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Atlas V rocket launches Solar Orbiter to study the sun

The best way to study the sun is to get real close. Once in orbit, Solar Orbiter will experience sunlight 13 times more intense than on Earth.

CAPE CANAVERAL, Fla. — Following years of development and eventual delays, all systems were a "go" for the Solar Orbiter satellite to capture never before seen views of the sun.

It has to get to space, first: a United Launch Alliance Atlas V blasted off at 11:03 p.m. Sunday from Launch Complex 41 at Cape Canaveral Air Force Station.

Solar Orbiter will be put to the extreme during its projected seven-year mission under the European Space Agency, or ESA, with NASA support. It will take about two years after launch to enter its operational orbit around the sun to capture views and take measurements that aren't possible from the Earth's surface -- or even just beyond our atmosphere.

The Solar Orbiter is going to get up close and personal to the sun, even inside the orbit of Mercury. The ESA says this means the probe will experience sunlight at 13 times more intense than what's felt on Earth and, of course, it'll be exceptionally hot. A heat shield will be up to the task to protect its 10 key instruments to temperatures of 932 degrees.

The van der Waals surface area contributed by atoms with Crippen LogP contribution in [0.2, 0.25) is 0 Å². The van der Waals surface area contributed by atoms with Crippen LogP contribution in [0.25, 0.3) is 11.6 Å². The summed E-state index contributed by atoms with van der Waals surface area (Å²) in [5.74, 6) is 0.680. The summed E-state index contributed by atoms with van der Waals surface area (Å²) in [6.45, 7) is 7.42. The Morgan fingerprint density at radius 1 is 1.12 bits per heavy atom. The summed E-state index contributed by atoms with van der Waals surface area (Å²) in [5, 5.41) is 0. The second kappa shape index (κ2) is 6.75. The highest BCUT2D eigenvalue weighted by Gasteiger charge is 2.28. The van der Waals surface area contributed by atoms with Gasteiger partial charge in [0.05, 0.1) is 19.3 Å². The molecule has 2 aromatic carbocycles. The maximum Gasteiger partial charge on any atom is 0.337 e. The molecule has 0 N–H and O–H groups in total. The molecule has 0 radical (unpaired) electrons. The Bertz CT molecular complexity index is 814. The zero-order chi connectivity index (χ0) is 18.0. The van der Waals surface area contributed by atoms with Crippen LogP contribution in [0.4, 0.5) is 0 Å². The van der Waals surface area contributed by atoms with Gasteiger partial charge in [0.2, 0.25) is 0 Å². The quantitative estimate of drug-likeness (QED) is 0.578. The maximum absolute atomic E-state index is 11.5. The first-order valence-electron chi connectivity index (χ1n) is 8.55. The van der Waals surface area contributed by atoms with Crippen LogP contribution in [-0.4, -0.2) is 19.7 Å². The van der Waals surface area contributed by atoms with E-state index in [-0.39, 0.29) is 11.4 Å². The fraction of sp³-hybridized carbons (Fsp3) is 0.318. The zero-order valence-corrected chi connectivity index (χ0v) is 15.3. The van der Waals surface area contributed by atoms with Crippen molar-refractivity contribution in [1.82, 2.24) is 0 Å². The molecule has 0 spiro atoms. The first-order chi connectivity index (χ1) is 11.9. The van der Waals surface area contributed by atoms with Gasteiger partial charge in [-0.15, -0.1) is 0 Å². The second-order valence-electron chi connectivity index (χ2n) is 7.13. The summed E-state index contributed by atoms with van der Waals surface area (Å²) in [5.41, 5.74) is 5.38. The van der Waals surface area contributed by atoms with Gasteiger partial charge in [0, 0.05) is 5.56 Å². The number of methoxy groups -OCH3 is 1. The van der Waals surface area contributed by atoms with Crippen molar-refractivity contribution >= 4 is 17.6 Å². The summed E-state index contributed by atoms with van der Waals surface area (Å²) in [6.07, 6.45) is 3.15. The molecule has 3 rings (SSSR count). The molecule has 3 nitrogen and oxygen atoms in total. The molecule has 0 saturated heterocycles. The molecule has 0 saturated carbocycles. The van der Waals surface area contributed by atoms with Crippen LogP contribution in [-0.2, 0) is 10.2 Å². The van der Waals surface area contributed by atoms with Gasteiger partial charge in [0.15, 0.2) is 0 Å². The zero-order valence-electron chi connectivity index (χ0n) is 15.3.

Once in optimal orbit, Solar Orbiter is expected to take extensive imagery of the sun's atmosphere and solar disc while other instrumentation sends back data on the solar wind, magnetic fields and more.

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Solar Orbiter eventually will provide images of the sun's poles, something that has never been done before, as it's not fully understood to what extent the sun's poles have on space weather and solar storms.

A combination of the data collected could be used to better predict space weather -- a necessity given the satellites and technologies relied upon each day on Earth and in our daily lives.

"It has real-world effects on our satellites, our GPS, our power grid and things like that," David McComas, an astrophysics professor at Princeton University, told NPR.

The ESA says, ultimately, there are four main areas of investigation:

  • Solar wind: What drives the solar wind and the acceleration of solar wind particles?
  • Polar regions: What happens in the polar regions when the solar magnetic field flips polarity?
  • Magnetic field: How is magnetic field generated inside the Sun and how does it propagate through the Sun’s atmosphere and outwards into space?
  • Space weather: How do sudden events like flares and coronal mass ejections impact the Solar System, and how do solar eruptions produce the energetic particles that lead to extreme space weather at Earth?

The satellite's launch was originally planned for July 2017 but had its share of delays, pushed into the following year and again into 2019. 

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We're just a few days away from the launch of #SolarOrbiter! This ESA - European Space Agency and NASA mission will study the Sun like never before: it carries a comprehensive suite of 10...

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